Telmo Ricardo Hurtado, 'Butcher of the Andes,' Finally On Trial In Peru For 1985 Massacre

​For nearly five years, Telmo Ricardo Hurtado lived a quiet life in sleepy Surfside, moving between low-rent apartments just off Collins Avenue with his mom and his younger brother. Neighbors knew him as a quiet, middle-aged Peruvian who kept to himself. No one saw the day coming in 2007 when ICE agents caught up with Hurtado, who was cowering in his bathroom.

In fact, authorities say, before fleeing to America Hurtado led one of the worst massacres in Peru's long, bloody war with Shining Path rebels. As a patrol leader in 1985, he ordered the brutal deaths of 69 villagers, they say. Today, he finally faces a trial in his homeland.

As you can read in our 2007 feature, "Butcher of the Andes," the killings Hurtado is accused of leading left an indelible scar on Peru.

On August 14, 1985, Hurtado, then a young second lieutenant, led a squad of 30 soldiers into the small town of Accomarca at the height of Peru's civil war. Hurtado led the 69 villagers into a field while their homes were ransacked, then forced them all into a few small houses. His soldiers then machine-gunned, grenade-bombed, and burned the homes until no one was left alive.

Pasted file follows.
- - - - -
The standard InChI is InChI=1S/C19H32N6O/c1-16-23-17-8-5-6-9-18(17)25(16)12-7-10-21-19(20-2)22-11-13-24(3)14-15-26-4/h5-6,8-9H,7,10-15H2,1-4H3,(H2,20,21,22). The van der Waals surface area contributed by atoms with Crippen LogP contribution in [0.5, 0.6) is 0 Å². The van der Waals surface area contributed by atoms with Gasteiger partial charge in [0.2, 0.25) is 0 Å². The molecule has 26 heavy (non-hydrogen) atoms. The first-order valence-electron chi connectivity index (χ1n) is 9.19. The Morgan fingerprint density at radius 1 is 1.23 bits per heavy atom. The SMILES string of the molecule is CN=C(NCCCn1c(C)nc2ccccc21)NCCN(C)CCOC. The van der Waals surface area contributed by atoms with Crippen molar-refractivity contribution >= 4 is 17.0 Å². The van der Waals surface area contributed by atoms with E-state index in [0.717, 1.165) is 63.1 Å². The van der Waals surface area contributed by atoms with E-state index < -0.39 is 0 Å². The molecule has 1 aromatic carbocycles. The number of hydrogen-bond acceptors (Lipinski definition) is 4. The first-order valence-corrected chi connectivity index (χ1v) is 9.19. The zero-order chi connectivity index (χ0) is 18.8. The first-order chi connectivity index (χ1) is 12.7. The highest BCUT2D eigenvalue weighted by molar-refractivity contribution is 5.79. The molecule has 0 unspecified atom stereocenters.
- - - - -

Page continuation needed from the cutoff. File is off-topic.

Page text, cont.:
In 2002, after the Peruvian government rejected amnesty deals for war crimes suspects, Hurtado fled to Miami. He may have been able to live a quiet life underground in the Magic City if the Center for Justice and Accountability, a human rights legal group, hadn't filed suit against him in 2007.

Soon after, ICE agents arrested Hurtado. A U.S. judge eventually found him responsible for the massacre and ordered him to repay $37 million to his victims. Now that a six-month prison term in the U.S. is up, he's at last facing a criminal tribunal in Peru.

"Thanks to the hope and persistence of the survivors of this terrible massacre, the day has finally come to obtain justice," Almudena Bernabeu, a CJA attorney, says. "The survivors have waited 25 long years for this day."

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Tim Elfrink is a former investigative reporter and managing editor for Miami New Times. He has won the George Polk Award and was a finalist for the Goldsmith Prize for Investigative Reporting.
Contact: Tim Elfrink